This week begins on a bearish note as oil prices stumble $2 in anticipation of the forthcoming U.S. Federal Reserve meeting. Possible interest rate adjustments, Chinese fuel demand uncertainties, and increased Russian crude supply create a challenging landscape for investors.
Shifts in the Oil Market
Oil benchmarks, Brent crude futures, and U.S. West Texas Intermediate (WTI) crude witnessed a price slide on Monday. Brent dropped by $1.91 (2.5%) to settle at $72.88 a barrel, while WTI was down by $2.02 (2.8%), marking $68.15 per barrel.
This development continues the streak of weekly declines for the two benchmarks, a trend driven partly by worrisome economic data from China. Despite Saudi Arabia's commitment to reducing oil production, the weakening demand from the world's biggest crude importer casts a long shadow on the market.
Market Forces in Play: Bull vs. Bear
According to Bank of America Global Research's Francisco Blanch, oil prices are trapped between bearish asset allocators and bullish oil speculators in the tug-of-war. The former, he suggests, are concerned about the effects of monetary contraction, while the latter foresee a decrease in oil inventory by the second half of 2023.
However, the bearish view holds sway for now. Only when the Fed loosens its hold on the money supply may oil prices find it hard to rally, Blanch posits.
Impact of Fed's Rate Hikes on Oil Prices
The Federal Reserve's rate hikes have led to a strengthened U.S. dollar, which inadvertently makes dollar-denominated commodities, such as oil, more expensive for those dealing in other currencies. This, in turn, places downward pressure on prices.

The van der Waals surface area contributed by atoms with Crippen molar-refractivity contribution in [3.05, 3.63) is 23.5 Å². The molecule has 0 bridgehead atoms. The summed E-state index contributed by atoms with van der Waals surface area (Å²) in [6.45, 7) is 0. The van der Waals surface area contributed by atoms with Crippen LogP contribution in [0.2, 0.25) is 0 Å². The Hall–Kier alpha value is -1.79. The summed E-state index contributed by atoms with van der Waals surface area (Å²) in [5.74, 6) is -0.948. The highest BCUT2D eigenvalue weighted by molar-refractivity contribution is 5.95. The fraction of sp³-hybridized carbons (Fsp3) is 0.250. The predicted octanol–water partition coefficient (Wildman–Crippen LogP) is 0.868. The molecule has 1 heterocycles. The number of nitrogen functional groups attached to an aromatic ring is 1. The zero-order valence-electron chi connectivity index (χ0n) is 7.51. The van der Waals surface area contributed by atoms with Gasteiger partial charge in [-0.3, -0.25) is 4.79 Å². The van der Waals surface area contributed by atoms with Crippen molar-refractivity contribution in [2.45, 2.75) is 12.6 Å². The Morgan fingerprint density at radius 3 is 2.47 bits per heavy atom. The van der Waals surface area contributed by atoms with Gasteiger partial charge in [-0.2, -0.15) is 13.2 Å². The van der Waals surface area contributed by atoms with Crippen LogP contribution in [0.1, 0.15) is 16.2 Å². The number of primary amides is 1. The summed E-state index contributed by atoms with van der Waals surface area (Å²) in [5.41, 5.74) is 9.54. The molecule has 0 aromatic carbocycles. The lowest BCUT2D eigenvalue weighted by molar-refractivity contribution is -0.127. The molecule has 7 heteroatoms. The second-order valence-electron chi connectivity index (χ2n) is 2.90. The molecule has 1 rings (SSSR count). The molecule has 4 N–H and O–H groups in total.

Market observers are currently eyeing the U.S. central bank's next move, with most predicting that interest rates will remain unchanged after the two-day policy meeting slated for Wednesday.
International Supply Factors: Saudi Arabia and Russia
On the supply front, Saudi Arabia's oil production has been cut four times in the past year to counterbalance the market. Conversely, Russian supply has proved resilient, seemingly unscathed by the sanctions designed to restrict its output.
Interestingly, Russia has expanded its oil exports to China and India despite the European Union's embargo and the price cap mechanism initiated by the Group of Seven in early December.
Revised Forecasts from Goldman Sachs
Goldman Sachs has revised its oil price forecasts downward, citing higher-than-expected supplies from Russia and Iran. The bank also increased the 2024 supply forecasts for Russia, Iran, and Venezuela by 800,000 bpd.
The revised price outlook pegs December crude at $86 a barrel for Brent, down from $95, and at $81 a barrel for WTI, a decline from $89.